|United Methodist giving trails last year by 5 percent
By Joretta Purdue
A continuing decline in income is reducing the funds available for United Methodist missions and ministry.
The portion of giving that is channeled hrough the annual (regional) conferences to the eneral church is down about $3 million, or 5 ercent, for the first three quarters of the year ompared with the same period last year.
Income for all but one of the denomination's even apportioned funds is down when receipts re compared with those of a year earlier, the church's General Council on Finance and Administration reported. Apportioned funds suport the work of the church both in outreach and administration. Congregations and annual conerences support the funds based on a formula.
Income from our local churches and annual onferences has run consistently behind last ear, said Sandra Kelley Lackore, denominaonal treasurer and top staff executive of the nance agency in Evanston, Ill. Our agencies, ur bishops and all our directly funded entities re adjusting their spending plans.
Receipts for the apportioned funds totaled early $59.5 million, down 5 percent from the 62.6 million at this time last year.
This is a challenging financial time for many f our annual conferences, Lackore noted.
Across the denomination, lower interest rates, he down investment market for 2000-2002, and ignificantly increased health insurance costs for oth active and retired participants are impacting he bottom line of local churches, annual confernces, agencies and the Council of Bishops.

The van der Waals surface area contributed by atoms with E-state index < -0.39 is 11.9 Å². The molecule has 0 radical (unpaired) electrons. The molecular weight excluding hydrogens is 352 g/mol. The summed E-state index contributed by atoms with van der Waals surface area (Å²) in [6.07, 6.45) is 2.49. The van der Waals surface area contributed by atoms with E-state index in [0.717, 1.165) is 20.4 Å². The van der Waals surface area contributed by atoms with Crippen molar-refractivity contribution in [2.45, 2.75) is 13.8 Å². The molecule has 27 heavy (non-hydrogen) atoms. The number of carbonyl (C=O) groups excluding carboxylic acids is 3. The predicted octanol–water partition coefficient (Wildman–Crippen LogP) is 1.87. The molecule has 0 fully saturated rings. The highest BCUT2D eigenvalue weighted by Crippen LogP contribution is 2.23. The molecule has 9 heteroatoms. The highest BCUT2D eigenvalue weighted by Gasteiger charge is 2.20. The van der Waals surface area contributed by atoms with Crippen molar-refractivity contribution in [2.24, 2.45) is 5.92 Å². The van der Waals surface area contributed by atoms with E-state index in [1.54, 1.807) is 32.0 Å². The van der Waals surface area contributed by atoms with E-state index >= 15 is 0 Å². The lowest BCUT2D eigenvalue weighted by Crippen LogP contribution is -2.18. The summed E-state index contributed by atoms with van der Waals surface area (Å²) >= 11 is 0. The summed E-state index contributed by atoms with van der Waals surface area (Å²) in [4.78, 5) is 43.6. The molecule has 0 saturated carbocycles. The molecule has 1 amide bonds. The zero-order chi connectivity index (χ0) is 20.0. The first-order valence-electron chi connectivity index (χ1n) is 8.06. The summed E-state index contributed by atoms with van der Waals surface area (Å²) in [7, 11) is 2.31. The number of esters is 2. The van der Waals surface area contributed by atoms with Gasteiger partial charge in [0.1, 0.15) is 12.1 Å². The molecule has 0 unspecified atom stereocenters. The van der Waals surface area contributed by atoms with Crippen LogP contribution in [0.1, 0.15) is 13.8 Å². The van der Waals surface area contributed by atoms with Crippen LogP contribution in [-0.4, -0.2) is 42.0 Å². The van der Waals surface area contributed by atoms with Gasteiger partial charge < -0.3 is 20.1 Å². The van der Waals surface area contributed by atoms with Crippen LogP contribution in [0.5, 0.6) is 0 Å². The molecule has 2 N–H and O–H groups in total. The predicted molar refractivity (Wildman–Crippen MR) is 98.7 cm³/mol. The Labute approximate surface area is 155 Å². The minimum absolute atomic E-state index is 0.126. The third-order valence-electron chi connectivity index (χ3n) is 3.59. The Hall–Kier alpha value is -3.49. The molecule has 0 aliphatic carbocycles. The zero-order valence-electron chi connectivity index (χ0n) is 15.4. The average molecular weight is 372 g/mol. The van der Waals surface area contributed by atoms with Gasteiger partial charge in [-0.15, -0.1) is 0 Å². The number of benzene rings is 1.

In many locales, receipt levels are increasing t a slower rate than expenses, resulting in less unds being available for support of the mission of our denomination at every level, she added.
Of the apportioned funds, only the General Administration Fund was up from last year in the Sept. 30 report. Totaling almost $2.9 million, it was up 1.4 percent.
World Service, the largest apportioned fund at $31.7 million, is running $2 million less than last year for a decrease of 5.7 percent.
Other apportioned funds and their percentages of decline: Africa University, $1.2 million, 6.2 percent; Black College, $5 million, 5.4 percent; Episcopal (the bishops' fund), $8.4 million, 2.8 percent; Ministerial Education, $9.3 million, 6.8 percent; and Interdenominational Cooperation, $1 million, down about $5,400 or 0.5 percent.
We remain confident that with the guidance of our bishops and other annual conference leaders, United Methodists will seek to fulfill in 2003 the financial commitments to global ministry and mission made by the 2000 General Conference, Lackore said.
When the six special Sunday offerings are added to the apportioned funds, the rate of decline is slightly less 4.9 percent. Total giving in the two categories was $63.7 million, compared with $66.9 million in 2002.
Other giving not compared because it varies with need from year to year includes $19 million in general Advance Special gifts for specific mission programs and relief efforts carried on by the United Methodist Committee on Relief, as well as $594,302 to other outreach funds.
In all, the finance and administration agency reports $83.3 million in giving to the general church in the first nine months of this year. Congregations can find materials on understanding and interpreting the general church's finances at www.umcgiving.org.
Purdue is a United Methodist News Service news writer.